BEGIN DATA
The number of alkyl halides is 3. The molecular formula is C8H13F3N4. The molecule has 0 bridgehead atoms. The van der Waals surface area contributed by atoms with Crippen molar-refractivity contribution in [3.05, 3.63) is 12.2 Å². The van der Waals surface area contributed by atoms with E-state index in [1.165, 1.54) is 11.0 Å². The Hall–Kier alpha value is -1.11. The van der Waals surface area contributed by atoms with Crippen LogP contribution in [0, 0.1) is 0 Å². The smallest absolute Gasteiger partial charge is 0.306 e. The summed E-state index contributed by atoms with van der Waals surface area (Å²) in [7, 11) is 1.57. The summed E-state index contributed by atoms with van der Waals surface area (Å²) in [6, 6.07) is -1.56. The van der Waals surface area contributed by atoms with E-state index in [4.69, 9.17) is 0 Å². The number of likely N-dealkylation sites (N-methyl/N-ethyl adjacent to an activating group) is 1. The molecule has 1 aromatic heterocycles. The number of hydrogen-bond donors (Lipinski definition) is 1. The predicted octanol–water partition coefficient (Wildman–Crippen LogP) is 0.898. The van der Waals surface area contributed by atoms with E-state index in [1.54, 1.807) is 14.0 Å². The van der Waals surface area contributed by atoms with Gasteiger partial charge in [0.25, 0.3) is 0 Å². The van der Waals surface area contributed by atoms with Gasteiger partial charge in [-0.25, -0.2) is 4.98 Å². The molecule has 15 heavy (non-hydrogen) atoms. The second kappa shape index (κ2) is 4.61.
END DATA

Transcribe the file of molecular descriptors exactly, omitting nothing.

The number of alkyl halides is 3. The molecular formula is C8H13F3N4. The molecule has 0 bridgehead atoms. The van der Waals surface area contributed by atoms with Crippen molar-refractivity contribution in [3.05, 3.63) is 12.2 Å². The van der Waals surface area contributed by atoms with E-state index in [1.165, 1.54) is 11.0 Å². The Hall–Kier alpha value is -1.11. The van der Waals surface area contributed by atoms with Crippen LogP contribution in [0, 0.1) is 0 Å². The smallest absolute Gasteiger partial charge is 0.306 e. The summed E-state index contributed by atoms with van der Waals surface area (Å²) in [7, 11) is 1.57. The summed E-state index contributed by atoms with van der Waals surface area (Å²) in [6, 6.07) is -1.56. The van der Waals surface area contributed by atoms with E-state index in [4.69, 9.17) is 0 Å². The number of likely N-dealkylation sites (N-methyl/N-ethyl adjacent to an activating group) is 1. The molecule has 1 aromatic heterocycles. The number of hydrogen-bond donors (Lipinski definition) is 1. The predicted octanol–water partition coefficient (Wildman–Crippen LogP) is 0.898. The van der Waals surface area contributed by atoms with E-state index in [1.54, 1.807) is 14.0 Å². The van der Waals surface area contributed by atoms with Gasteiger partial charge in [0.25, 0.3) is 0 Å². The van der Waals surface area contributed by atoms with Gasteiger partial charge in [-0.25, -0.2) is 4.98 Å². The molecule has 15 heavy (non-hydrogen) atoms. The second kappa shape index (κ2) is 4.61.